111 votes
Accepted

Why is there no "autumntime" or "falltime"?

The Anglo-Saxon calendar only had two seasons, winter and summer, each six months long. They had words for other periods of the year, but they weren't considered seasons. At some point near the ...
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73 votes
Accepted

Why can’t I turn “fast-paced” into a quality noun by adding the “‑ness” suffix?

Why sure you can, and indeed you have just done so! I really cannot imagine what it is that makes you think you cannot do what you have just yourself done. Do you mistrust your own eyes? What’s the ...
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  • 127k
53 votes

Why is there no "autumntime" or "falltime"?

TL;DR: The premise that autumntime “is not a word” is faulty: it is a word. Unlike most dictionaries, the OED does include autumn-time. It is quite rare in comparison with the other seasons’ ...
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  • 127k
49 votes

How do I express "clockwisality"?

A chemist would formally call it chirality in a molecule and, by exentsion, there'd be a high-likelihood of chirality being used for similar phenomena in the sciences and other formal contexts. More ...
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  • 4,279
41 votes
Accepted

Is versionize a real word?

Whateverize is always a word Yes, of course versionize is a “real word” — and no disparaging remarks about its parentage should be made in polite company. This is because ‑ize is a productive suffix ...
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  • 127k
37 votes
Accepted

How do I express "clockwisality"?

In mathematics, the word orientation is used to talk about clockwise versus counterclockwise. Using this, one might phrase your question as: How are the arms of the swastika oriented? or Which ...
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37 votes
Accepted

Is there a word "dramaticness"?

The root word drama fits: "This is due to the drama of the day." Drama 3 a : a state, situation, or series of events involving interesting or intense conflict of forces b : dramatic state, ...
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  • 37.7k
36 votes

What does “covfefe” exactly mean?

It's too soon to tell for sure... This is an unprecedented situation where a head of state's typo became a widely mocked online meme. Essentially, Trump coined a new word and then openly challenged ...
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33 votes

Antonym for "discombobulate"

The current antonym appears to be recombobulate, as least as this sign from Mitchell International Airport in Milwaukee, Wisconsin would have you believe (image via the Milwaukee Journal Sentinel): ...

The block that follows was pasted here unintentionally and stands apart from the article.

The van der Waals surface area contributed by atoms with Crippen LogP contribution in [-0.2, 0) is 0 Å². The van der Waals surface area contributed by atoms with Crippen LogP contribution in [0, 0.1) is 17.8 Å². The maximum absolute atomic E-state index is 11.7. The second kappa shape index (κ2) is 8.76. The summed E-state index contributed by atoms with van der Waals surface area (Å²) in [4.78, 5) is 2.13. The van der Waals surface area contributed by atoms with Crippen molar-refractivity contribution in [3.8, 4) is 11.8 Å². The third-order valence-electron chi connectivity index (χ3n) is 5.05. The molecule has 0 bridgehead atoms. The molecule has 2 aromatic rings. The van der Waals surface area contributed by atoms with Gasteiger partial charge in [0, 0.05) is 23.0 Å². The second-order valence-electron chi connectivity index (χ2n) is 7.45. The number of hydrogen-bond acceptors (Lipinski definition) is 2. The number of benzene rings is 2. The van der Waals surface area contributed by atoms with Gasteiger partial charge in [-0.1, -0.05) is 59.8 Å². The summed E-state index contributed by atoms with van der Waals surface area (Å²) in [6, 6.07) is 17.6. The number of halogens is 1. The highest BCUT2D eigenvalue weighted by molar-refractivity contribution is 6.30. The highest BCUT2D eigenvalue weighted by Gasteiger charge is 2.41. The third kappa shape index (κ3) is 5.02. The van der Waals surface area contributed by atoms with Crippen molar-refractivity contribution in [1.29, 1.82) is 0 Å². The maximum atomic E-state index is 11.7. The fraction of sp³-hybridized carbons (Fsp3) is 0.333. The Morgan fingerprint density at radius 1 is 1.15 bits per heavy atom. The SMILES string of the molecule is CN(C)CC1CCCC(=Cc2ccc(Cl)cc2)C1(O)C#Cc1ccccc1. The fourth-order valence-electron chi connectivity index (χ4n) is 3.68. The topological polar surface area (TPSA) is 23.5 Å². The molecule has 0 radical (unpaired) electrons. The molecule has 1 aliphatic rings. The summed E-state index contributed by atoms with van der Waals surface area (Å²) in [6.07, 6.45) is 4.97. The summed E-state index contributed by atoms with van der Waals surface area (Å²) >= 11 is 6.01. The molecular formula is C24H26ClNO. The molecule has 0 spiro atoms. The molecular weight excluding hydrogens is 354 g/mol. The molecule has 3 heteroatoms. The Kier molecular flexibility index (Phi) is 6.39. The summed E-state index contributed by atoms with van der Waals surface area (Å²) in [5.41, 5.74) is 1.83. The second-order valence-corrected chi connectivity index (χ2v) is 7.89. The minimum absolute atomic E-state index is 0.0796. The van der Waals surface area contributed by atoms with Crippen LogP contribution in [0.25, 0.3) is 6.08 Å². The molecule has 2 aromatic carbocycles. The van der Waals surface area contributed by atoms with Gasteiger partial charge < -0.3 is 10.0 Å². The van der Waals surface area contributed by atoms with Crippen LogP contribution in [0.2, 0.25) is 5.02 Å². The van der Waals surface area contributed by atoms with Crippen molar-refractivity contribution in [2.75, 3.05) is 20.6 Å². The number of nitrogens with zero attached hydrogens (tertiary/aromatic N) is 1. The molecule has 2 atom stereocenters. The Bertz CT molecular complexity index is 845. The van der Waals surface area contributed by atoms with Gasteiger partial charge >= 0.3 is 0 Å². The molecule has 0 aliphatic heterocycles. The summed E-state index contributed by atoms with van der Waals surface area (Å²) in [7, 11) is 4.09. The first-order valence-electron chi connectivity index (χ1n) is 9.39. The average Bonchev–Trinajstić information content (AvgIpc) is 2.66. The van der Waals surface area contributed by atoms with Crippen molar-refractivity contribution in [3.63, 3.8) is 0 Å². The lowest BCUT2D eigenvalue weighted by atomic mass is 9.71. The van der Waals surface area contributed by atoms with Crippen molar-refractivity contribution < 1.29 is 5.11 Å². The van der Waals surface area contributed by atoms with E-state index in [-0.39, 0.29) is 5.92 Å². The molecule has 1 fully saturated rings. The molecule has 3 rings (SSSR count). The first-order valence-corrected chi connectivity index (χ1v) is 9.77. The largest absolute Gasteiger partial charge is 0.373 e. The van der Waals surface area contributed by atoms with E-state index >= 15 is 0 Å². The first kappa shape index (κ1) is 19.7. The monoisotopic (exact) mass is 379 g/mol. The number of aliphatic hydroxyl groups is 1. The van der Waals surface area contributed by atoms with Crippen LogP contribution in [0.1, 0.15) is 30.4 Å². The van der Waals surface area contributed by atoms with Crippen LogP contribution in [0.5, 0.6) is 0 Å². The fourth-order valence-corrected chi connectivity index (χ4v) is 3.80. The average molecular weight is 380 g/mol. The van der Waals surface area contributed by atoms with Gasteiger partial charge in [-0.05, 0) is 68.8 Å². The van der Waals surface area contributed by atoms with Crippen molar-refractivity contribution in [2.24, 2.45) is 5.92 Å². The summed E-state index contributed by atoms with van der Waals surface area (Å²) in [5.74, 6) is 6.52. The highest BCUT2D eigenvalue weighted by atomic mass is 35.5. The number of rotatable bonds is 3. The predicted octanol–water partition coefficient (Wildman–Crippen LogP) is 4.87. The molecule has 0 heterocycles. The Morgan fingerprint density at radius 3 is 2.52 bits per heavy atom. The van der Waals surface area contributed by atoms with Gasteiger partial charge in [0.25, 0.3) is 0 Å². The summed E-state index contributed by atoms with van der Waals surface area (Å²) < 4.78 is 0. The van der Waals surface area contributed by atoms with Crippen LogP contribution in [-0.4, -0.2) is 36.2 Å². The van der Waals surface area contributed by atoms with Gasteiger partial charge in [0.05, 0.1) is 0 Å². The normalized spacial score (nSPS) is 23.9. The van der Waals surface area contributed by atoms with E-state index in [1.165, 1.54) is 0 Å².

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  • 127k
33 votes
Accepted

Is "giffy" (meaning airborne salt spray) a real word?

Okay, it seems to mean cloudy or damp. American Dialect Society's South Carolina Word List has an entry. giffy [ˈɡɪfɪ]: adj. Cloudy and damp, applied to the weather. Origin undetermined, possibly ...
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  • 14.3k
28 votes
Accepted

Why is "ailer" not a word?

Scrabble's standard for what constitutes a word, as Janus Bahs Jacquet notes in a comment, is whether or not it appears in a dictionary. For organized play, specifically, the word must appear in an ...
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  • 42.7k
26 votes

What is wrong with the word "performant"?

The word performant is engineering jargon for something that may not be objectively efficient or optimal/fast but meets the performance expectations for which it was created. When an engineer uses the ...
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26 votes
Accepted

Is "tnetennba" a real word?

I'm afraid it's not a real word, and the inability to find it any dictionary will confirm that. Richard Ayoade used the 9 letters on the countdown board in a humorous manner as, had it been a real ...
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  • 14k
25 votes

What does “covfefe” exactly mean?

It's most likely to be a typo for coverage given the context, though by most metrics there are plenty of more likely typos. Based on an analysis of error distances, and taking into account QWERTY ...
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  • 21k